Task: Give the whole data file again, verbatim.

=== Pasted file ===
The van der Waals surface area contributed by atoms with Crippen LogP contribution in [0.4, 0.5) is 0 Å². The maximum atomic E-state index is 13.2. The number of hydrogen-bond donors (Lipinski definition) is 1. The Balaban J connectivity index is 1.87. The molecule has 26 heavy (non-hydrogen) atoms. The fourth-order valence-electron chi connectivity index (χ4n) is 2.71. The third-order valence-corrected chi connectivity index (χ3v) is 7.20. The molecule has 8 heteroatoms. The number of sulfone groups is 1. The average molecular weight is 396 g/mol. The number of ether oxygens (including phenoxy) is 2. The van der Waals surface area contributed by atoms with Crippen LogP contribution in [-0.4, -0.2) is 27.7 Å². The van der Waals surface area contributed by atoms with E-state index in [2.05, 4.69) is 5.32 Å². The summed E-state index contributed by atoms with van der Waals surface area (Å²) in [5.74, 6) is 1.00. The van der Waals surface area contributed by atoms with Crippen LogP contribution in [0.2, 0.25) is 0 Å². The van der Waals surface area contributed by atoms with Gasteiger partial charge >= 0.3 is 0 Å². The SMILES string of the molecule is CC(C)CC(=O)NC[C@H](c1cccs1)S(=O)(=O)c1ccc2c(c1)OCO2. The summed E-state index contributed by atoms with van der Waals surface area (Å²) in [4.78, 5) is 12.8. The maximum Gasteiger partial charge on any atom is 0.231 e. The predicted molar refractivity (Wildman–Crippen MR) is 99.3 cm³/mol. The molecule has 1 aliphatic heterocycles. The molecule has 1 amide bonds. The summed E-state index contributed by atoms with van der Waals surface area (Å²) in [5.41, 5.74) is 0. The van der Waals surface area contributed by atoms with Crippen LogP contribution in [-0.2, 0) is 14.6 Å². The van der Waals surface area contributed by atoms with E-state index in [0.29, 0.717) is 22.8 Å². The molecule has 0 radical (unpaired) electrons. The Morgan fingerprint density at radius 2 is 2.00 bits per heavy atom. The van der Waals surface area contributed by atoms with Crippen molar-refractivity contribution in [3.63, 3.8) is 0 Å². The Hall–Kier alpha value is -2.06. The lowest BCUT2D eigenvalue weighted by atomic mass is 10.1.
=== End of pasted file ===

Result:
The van der Waals surface area contributed by atoms with Crippen LogP contribution in [0.4, 0.5) is 0 Å². The maximum atomic E-state index is 13.2. The number of hydrogen-bond donors (Lipinski definition) is 1. The Balaban J connectivity index is 1.87. The molecule has 26 heavy (non-hydrogen) atoms. The fourth-order valence-electron chi connectivity index (χ4n) is 2.71. The third-order valence-corrected chi connectivity index (χ3v) is 7.20. The molecule has 8 heteroatoms. The number of sulfone groups is 1. The average molecular weight is 396 g/mol. The number of ether oxygens (including phenoxy) is 2. The van der Waals surface area contributed by atoms with Crippen LogP contribution in [-0.4, -0.2) is 27.7 Å². The van der Waals surface area contributed by atoms with E-state index in [2.05, 4.69) is 5.32 Å². The summed E-state index contributed by atoms with van der Waals surface area (Å²) in [5.74, 6) is 1.00. The van der Waals surface area contributed by atoms with Crippen LogP contribution in [0.2, 0.25) is 0 Å². The van der Waals surface area contributed by atoms with Gasteiger partial charge >= 0.3 is 0 Å². The SMILES string of the molecule is CC(C)CC(=O)NC[C@H](c1cccs1)S(=O)(=O)c1ccc2c(c1)OCO2. The summed E-state index contributed by atoms with van der Waals surface area (Å²) in [4.78, 5) is 12.8. The maximum Gasteiger partial charge on any atom is 0.231 e. The predicted molar refractivity (Wildman–Crippen MR) is 99.3 cm³/mol. The molecule has 1 aliphatic heterocycles. The molecule has 1 amide bonds. The summed E-state index contributed by atoms with van der Waals surface area (Å²) in [5.41, 5.74) is 0. The van der Waals surface area contributed by atoms with Crippen LogP contribution in [-0.2, 0) is 14.6 Å². The van der Waals surface area contributed by atoms with E-state index in [0.29, 0.717) is 22.8 Å². The molecule has 0 radical (unpaired) electrons. The Morgan fingerprint density at radius 2 is 2.00 bits per heavy atom. The van der Waals surface area contributed by atoms with Crippen molar-refractivity contribution in [3.63, 3.8) is 0 Å². The Hall–Kier alpha value is -2.06. The lowest BCUT2D eigenvalue weighted by atomic mass is 10.1.